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G-20: India cautions against protectionism

Last updated on: November 12, 2010 10:53 IST

G-20: India cautions against protectionism

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V S Chandrasekar in Seoul

In the midst of a raging war over currency exchange rate between the US and China at the G-20 Summit in Seoul, India on Friday cautioned against competitive devaluation and advocated that any resurgence of protectionism be resisted.

India also spoke against talk of putting a cap on current account balance, proposed by the US at four per cent of the Gross Domestic Product (GDP), saying it is not easy to reach agreement on what are sustainable current account balances for individual countries given the structural differences across the countries.

India's forthright views on these and major issues troubling the fifth G-20 Summit were put forward by Prime Minister Manmohan Singh, who spoke at the Plenary Session of the Summit that opened this morning under South Korean Presidency chaired by President Lee Myung-bak.

US President Barack Obama, Chinese President Hu Jintao, British Prime Minister David Cameron, Canadian Prime Minister Stephen Harper, French President Nicolas Sarkozy and German Chancellor Angela Merkel are among a host of world leaders attending the Summit.

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Image: Prime Minister Manmohan Singh arrives for the opening plenary session of the G20 Summit in Seoul on November 12, 2010.
Photographs: Michel Euler/Reuters
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"First, we must at all costs avoid competitive devaluation and resist any resurgence of protectionism," the Prime Minister said on the raging issue of the US attempts to make China reevaluate its currency yuan and America pumping in $600 billion into its economy that will effectively undervalue the dollar.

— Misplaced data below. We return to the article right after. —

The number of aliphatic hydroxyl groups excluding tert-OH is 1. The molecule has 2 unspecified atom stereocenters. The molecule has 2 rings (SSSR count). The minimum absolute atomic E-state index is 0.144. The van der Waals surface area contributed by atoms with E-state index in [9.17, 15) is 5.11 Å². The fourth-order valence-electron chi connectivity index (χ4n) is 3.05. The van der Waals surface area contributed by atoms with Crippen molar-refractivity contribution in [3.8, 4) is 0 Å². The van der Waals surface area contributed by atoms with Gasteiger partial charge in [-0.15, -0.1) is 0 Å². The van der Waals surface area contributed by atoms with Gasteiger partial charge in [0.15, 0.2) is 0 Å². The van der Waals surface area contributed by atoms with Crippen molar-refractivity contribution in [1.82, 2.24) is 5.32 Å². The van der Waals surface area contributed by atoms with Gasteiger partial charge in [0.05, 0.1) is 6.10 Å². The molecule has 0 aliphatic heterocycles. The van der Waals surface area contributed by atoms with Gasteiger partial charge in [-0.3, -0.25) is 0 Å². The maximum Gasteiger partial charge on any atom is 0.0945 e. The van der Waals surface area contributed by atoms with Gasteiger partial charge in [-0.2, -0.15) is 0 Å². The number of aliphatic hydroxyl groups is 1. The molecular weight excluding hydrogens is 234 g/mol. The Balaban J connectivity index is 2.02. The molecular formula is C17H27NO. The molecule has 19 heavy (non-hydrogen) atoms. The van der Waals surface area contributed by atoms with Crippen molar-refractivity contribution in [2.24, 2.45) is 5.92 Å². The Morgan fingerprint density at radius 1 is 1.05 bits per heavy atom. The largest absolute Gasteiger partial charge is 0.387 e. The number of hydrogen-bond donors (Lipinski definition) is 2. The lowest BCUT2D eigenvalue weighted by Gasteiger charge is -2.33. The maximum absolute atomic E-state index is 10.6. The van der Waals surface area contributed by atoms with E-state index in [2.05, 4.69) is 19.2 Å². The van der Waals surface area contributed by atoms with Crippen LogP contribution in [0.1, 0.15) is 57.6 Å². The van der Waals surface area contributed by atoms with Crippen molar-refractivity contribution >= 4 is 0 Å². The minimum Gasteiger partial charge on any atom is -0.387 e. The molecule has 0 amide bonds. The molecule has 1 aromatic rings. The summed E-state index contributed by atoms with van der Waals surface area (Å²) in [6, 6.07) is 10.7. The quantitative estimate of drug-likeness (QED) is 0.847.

On the US attempts to cap current account balances at 4 per cent, the Prime Minister said "it is not easy to reach agreement on what are sustainable current account balances for individual countries given the structural differences across countries, the many uncertainties that prevail, and the multiple goals that each country has to balance."

Despite these difficulties, Singh said the G20 must persevere to develop a workable mechanism for international coordination.

Noting that there is considerable agreement on some broad principles, Singh said advanced deficit countries must follow policies of fiscal consolidation, consistent with their individual circumstances so as to ensure debt sustainability over the medium term.

"This means that fiscal correction need not be front-loaded everywhere... while structural reforms are necessary everywhere, these should increase efficiency and competitiveness in deficit countries, while expanding internal demand in surplus countries. This re-balancing will take time, but it must begin," he said.

Singh said exchange rates flexibility is an important instrument for achieving a sustainable current account position and policies must reflect this consideration.

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Image: Prime Minister Manmohan Singh and his wife Gursharan Kaur arrive for dinner at the National Museum of Korea in Seoul on November 11, 2010.
Photographs: Yonhap/Reuters
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To these well known ingredients, the prime minister said, he would add another that has not been sufficiently discussed.

"Even as we try to avoid a destabilising surge of volatile capital flows to developing countries, there is a strong case for supporting long term flows to these countries to stimulus investment, especially in infrastructure," he said.

Singh said the economic performance of emerging markets, including many countries in sub-Saharan Africa, has improved greatly in recent years.